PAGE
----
Chairing a review meeting on preparations for heat wave management and monsoon preparedness Delhi, Modi called for regular fire safety audits of hospitals in view of rising temperatures and taking steps to reduce vulnerability of forests against fire hazards.
The Prime Minister also advised all states to prepare Flood Preparedness Plan for monsoon and Heat Action Plan for summers, according to a government statement.
Modi called upon the National Disaster Response Force (NDRF) to develop its deployment plan in flood-affected states. “Active use of social media for sensitization of communities has to be widely adopted,” the Prime Minister said according to the statement.
Modi also directed officials that in view of upcoming monsoons, arrangements for monitoring the quality of drinking water need to be ensured to avoid contamination and spread of water-borne diseases.
The meeting also discussed ways and means to effectively coordinate between Centre and states for any incidents in the wake of heat waves and upcoming monsoons.
The meeting was attended by the Principal Secretary to the Prime Minister, advisors to the Prime Minister, Cabinet Secretary, secretaries to the ministries of Home, Health, Jal Shakti and other top officials of NDMA and IMD.
Last week, the India Meteorological Department (IMD) in an update said that Northwest and central India experienced their hottest April in 122 years with average maximum temperatures reaching 35.9 and 37.78 degrees Celsius respectively.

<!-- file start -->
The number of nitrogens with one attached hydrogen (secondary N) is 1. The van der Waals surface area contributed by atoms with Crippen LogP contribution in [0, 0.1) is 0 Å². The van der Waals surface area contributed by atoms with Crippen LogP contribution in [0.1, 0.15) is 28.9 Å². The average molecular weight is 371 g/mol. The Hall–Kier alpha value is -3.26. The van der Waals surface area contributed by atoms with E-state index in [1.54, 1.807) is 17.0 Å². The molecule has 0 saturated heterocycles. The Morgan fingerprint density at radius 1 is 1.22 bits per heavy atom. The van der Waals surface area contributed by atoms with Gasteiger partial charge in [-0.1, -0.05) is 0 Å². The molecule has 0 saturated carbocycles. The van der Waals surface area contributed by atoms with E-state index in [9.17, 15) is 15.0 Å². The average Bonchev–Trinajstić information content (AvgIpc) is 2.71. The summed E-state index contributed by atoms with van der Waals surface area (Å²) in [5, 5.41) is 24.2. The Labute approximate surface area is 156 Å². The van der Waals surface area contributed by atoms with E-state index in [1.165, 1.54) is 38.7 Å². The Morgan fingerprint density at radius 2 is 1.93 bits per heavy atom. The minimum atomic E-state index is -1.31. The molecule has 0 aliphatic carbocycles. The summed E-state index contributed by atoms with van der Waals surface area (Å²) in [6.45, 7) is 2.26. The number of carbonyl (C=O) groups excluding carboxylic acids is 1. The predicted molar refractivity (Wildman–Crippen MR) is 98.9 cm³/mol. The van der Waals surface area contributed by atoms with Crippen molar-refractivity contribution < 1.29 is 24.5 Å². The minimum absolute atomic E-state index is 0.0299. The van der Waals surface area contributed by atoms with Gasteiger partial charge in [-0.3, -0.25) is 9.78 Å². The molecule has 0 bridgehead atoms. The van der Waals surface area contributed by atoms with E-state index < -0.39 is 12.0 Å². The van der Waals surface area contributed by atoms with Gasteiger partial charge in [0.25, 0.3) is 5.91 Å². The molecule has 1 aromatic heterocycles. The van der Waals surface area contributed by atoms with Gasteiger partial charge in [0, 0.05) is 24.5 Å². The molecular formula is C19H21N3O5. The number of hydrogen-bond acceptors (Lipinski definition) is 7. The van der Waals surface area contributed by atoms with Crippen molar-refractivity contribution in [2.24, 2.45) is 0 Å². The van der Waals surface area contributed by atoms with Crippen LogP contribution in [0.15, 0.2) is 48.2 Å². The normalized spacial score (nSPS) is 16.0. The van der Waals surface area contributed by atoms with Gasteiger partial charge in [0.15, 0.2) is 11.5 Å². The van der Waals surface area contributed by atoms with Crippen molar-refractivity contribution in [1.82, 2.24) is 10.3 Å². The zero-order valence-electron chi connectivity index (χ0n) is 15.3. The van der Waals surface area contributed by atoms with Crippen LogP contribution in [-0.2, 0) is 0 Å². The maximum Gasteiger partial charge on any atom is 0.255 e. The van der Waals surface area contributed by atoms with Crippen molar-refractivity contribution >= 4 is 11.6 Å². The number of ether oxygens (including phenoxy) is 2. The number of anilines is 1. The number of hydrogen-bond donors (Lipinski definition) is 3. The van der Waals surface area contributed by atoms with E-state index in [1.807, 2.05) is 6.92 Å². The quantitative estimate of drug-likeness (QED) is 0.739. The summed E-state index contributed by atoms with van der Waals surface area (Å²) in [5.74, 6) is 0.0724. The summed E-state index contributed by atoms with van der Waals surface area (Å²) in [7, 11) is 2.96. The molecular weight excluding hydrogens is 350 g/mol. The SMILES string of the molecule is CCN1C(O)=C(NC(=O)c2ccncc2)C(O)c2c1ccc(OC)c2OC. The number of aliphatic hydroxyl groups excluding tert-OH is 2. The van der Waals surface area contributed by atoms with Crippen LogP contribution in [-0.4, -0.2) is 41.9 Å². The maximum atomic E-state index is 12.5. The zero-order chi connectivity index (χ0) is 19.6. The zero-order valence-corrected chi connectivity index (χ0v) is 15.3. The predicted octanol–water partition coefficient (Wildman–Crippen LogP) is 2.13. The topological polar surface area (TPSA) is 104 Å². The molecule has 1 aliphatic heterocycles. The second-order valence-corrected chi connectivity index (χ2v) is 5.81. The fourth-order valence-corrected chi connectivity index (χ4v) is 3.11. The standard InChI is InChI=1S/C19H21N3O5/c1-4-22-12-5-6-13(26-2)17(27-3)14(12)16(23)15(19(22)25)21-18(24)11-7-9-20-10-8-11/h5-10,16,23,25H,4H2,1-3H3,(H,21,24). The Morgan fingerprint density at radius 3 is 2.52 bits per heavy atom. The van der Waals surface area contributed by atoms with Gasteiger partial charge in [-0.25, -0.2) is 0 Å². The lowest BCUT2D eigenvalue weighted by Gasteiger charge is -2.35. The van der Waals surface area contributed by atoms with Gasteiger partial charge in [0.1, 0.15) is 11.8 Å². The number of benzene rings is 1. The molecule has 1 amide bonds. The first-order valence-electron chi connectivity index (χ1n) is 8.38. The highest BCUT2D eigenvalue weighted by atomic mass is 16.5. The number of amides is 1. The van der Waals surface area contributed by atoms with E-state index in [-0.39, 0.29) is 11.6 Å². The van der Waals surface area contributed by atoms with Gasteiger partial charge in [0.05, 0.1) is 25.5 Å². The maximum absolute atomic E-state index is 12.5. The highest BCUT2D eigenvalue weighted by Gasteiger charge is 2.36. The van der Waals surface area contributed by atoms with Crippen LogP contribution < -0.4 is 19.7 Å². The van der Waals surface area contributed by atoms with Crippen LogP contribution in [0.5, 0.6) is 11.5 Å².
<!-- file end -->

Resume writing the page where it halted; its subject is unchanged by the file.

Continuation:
Addressing a press conference, IMD Director General Mrutyunjay Mohapatra said parts of northwest and west central India--Gujarat, Rajasthan, Punjab and Haryana--will continue to experience above normal temperatures in May as well.
Overall, in the country as a whole, the temperatures in April 2022, was the fourth highest in the last 122 years.
The heatwave, Mohapatra said, could have a negative impact on agriculture and could lower the yields of several standing crops particularly in Punjab, Haryana and West UP.
He also said in May nights would be warmer in most parts of the country, except some regions of south peninsular India, Mohapatra said.
According to the IMD, the temperatures have risen abnormally in March and April this year largely due to absence of any western disturbance which could bring about some rains and cooled down the temperatures.
Rainfall in March and April this year was 84 per cent deficient over Northwest India, 54 per cent short over Central India but 40 per cent excess over East and North-East India and 38.5 per cent excess over Southern India.
On monsoon, the met department in its April forecast had said that southwest monsoon over the country as a whole in 2022 is expected to be ‘normal’ at 99 per cent of the Long Period Average (LPA).
The LPA for the June to September months has now been revised at 87 centimeters based on data collected between 1971-2020.
Earlier, private weather forecasting agency, Skymet, had said that the southwest monsoon in 2022 was expected to be 'normal' at 98 percent of the Long Period Average (LPA). Skymet’s forecast too is with an error margin of plus and minus 5 percent.